Participants are being given the opportunity to develop avant-garde, tenable and resilient design solutions for Canadian Main Streets, that can be administered both during the recovery and post-pandemic. Students, professionals and academics in the realm of design are welcome to share their contributions. Fresh graduates, current students, artists, business improvement organizations, developers and technologists, are also invited to showcase their design ideas and perspectives. In fact, submissions by teams with members from diverse backgrounds are especially encouraged.
The Competition is expected to draw participants from all corners of Canada. The timeline of the Challenge is listed below. An online portal is welcoming submissions for the same. All submissions that meet the project guidelines will be published on CUI’s online platform on a rolling basis in a Main Street Design Playbook that will hopefully motivate organizations, municipalities and individuals to act. The Playbook will be released in entirety on World Architecture Day that falls on the 5th of October, 2020.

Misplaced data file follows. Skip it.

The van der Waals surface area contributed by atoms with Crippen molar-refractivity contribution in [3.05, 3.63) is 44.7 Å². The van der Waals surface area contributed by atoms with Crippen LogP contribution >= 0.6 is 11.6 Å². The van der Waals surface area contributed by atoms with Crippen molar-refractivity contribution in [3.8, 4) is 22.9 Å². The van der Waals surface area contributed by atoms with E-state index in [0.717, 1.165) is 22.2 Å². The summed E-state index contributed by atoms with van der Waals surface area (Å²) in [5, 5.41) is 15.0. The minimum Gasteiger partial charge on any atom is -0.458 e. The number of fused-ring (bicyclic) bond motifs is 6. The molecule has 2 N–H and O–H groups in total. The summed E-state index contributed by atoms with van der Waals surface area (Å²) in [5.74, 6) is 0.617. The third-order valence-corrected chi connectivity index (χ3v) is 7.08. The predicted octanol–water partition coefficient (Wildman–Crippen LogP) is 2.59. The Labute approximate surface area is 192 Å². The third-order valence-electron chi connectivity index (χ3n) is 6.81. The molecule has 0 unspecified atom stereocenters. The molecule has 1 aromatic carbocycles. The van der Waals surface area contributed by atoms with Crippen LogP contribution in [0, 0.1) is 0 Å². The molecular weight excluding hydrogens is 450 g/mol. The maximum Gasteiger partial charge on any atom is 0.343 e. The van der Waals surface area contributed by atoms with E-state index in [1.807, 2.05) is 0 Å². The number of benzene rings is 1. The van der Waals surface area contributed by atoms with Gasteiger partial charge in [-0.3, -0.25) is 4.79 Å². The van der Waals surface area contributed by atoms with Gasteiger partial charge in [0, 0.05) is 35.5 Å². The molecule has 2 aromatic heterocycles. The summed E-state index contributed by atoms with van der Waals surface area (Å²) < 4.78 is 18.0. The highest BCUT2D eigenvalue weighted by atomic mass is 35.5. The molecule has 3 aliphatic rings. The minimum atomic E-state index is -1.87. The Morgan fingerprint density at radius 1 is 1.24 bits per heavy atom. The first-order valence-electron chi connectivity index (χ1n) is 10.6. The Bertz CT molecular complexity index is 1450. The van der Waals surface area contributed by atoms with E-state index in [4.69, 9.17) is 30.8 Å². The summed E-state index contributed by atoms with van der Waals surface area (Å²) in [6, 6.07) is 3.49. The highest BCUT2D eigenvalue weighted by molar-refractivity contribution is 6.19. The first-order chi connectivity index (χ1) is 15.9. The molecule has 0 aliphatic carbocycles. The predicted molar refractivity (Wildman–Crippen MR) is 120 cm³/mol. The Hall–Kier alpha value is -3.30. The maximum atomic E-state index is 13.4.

Cycle 1 deadline: Passed
Cycle 2 deadline: Passed
Cycle 3 deadline: September 18, 2020
Playbook full release: October 5, 2020 (World Architecture Day)
A jury from the CUI and RAIC will be pressured to make the toughest of choices selecting a few projects that have the potential to be taken forward. With the pandemic at large, the penchant for creativity is of the essence.
The submissions should be uploaded by visiting the link below: